JAIC 1993, Volume 32, Number 2, Article 8 (pp. 177 to 206)
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Journal of the American Institute for Conservation
JAIC 1993, Volume 32, Number 2, Article 8 (pp. 177 to 206)

EFFECTS OF AGING AND SOLVENT TREATMENTS ON SOME PROPERTIES OF CONTEMPORARY TRACING PAPERS

DIANNE VAN DER REYDEN, CHRISTA HOFMANN, & MARY BAKER



4 PROJECT 2: EFFECTS OF ACCELERATED AGING ON SELECTED CONTEMPORARY TRACING PAPERS


4.1 RESEARCH PROCEDURES


4.1.1 Method of Aging

Samples of all the papers were subjected to accelerated aging for 4 weeks in the dark at 90C and 50% RH in an Associated Environmental Systems HK-4116 Temperature/Humidity chamber. These conditions have been chosen as suitable for artificial aging studies (Erhardt 1988). Sets of transparent papers were sewn with cotton thread into Plexiglas frames so that all four corners were anchored and the samples did not touch one another, although the samples did vibrate in the oven draft.


4.1.2 Measurement of Properties

Evaluation of the effects of accelerated aging on the properties of the papers (except the vegetable parchment paper, which is still being tested) was undertaken by measuring changes after aging in color, opacity, gloss, mechanical strength, and pH, using the apparatus and systems outlined previously (table 2 and section 3.1.3).


4.2 FINDINGS AND DISCUSSION FOR PROJECT 2

As noted previously (section 3.2), U.S. Federal Specifications for Tracing Papers (No. UU-P-561H 1972) uses dry oven accelerated aging at 100C for 72 hours. Our accelerated aging conditions of 90C, 50% RH for 4 weeks employs higher humidity levels and longer exposure times that may engender more extensive hydrolysis and oxidation. This effect may account for the change, exceeding the Federal Specifications, that occurred in some properties of some of the samples tested under our more severe conditions (van der Reyden et al. 1992a, 1992b).

Following aging at 90C, 50% RH for 4 weeks, all the papers underwent subjective and measurable change in color (fig. 2a). Opacity increase exceeded the Federal specification of 9 percentage points for the chemical pulp natural tracing paper and 3–7 percentage points for the rag pulp vellum sample (fig. 2b). Mechanical properties, as measured by tensile strain to break, decreased considerably for the natural tracing paper (fig. 2c). Accelerated aging appeared to have less effect on gloss (fig. 2d).

The natural tracing paper sample showed the greatest change in CIE L∗a∗b∗ values under our conditions, perhaps because of the sulphamic acid used during processing or the modified starch added to surface sizing. The natural tracing paper also underwent the greatest increase in opacity. With regard to strength, the tracing papers that could be measured had far greater strength than paper processed the standard way, possibly as a result of a combination of exceptionally strong sizes, coatings, and impregnants and overbeating. After accelerated aging, these papers underwent a reduction in elongation and tensile energy absorption (TEA) characteristic of embrittlement, perhaps from a breakdown in sizing and coating material. In addition, overbeating, as in the case of the natural tracing sample, which is responsible for substantial increases in strength before aging, may also result in a decrease in strength after aging, since the process produces shorter fibers and weakens fibrillar attachment (Yates 1991–92). The pH of all but one of the papers dropped after accelerated aging. The pH of the natural tracing sample paper, which was already acidic at 4.7, dropped to 3.8 after aging, as did the pH of the imitation parchment (from 6.1 to 5.4) and the prepared tracing (from 5.8 to 5.1). The vellum paper sample had a pH (4.3), which increased after aging (5.6).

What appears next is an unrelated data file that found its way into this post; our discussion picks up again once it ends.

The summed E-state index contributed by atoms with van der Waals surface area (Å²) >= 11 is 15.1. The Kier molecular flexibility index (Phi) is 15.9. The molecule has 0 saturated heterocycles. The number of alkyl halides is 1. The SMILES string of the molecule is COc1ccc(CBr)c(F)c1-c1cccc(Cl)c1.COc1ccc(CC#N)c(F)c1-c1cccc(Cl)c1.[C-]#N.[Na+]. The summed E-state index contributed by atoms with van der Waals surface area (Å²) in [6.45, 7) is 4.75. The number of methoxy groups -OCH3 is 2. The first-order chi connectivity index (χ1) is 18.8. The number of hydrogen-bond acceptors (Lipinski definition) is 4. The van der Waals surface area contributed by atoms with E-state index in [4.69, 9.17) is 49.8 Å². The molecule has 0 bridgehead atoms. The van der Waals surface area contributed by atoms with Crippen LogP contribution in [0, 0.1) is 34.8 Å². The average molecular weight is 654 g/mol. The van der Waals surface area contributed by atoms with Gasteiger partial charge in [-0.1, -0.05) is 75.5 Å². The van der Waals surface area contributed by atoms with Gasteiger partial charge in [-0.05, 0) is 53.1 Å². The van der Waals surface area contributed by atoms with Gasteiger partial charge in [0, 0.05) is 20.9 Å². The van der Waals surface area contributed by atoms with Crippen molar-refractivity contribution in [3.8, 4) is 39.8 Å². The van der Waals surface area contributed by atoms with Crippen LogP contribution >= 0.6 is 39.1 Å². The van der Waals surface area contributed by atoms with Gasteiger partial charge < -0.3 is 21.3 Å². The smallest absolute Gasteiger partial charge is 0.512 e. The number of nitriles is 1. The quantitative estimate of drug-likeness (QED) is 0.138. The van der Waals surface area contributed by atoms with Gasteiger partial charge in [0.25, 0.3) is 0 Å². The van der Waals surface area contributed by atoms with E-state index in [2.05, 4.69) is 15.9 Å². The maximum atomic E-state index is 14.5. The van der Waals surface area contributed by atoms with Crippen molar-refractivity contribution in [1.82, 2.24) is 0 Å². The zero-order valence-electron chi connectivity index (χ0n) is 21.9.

4.3 CONCLUSIONS FOR PROJECT 2

Accelerated aging under the conditions used for this project caused dramatic differences in the properties of all the samples (table 2), sometimes in excess of the standards considered acceptable by the U.S. Federal Specifications for Tracing Papers (UU-P-561H 1972). There were significant differences in mechanical properties, before and after aging, depending on whether the samples were transparentized by overbeating or by transparentizing agents (fig. 2). In general, the heavily coated transparent paper samples seem to have better retention of optical and strength properties and dimensional stability after aging as compared with the overbeaten natural transparent and imitation parchment paper samples (van der Reyden et al. 1992a, 1992b).


Copyright 1993 American Institute for Conservation of Historic and Artistic Works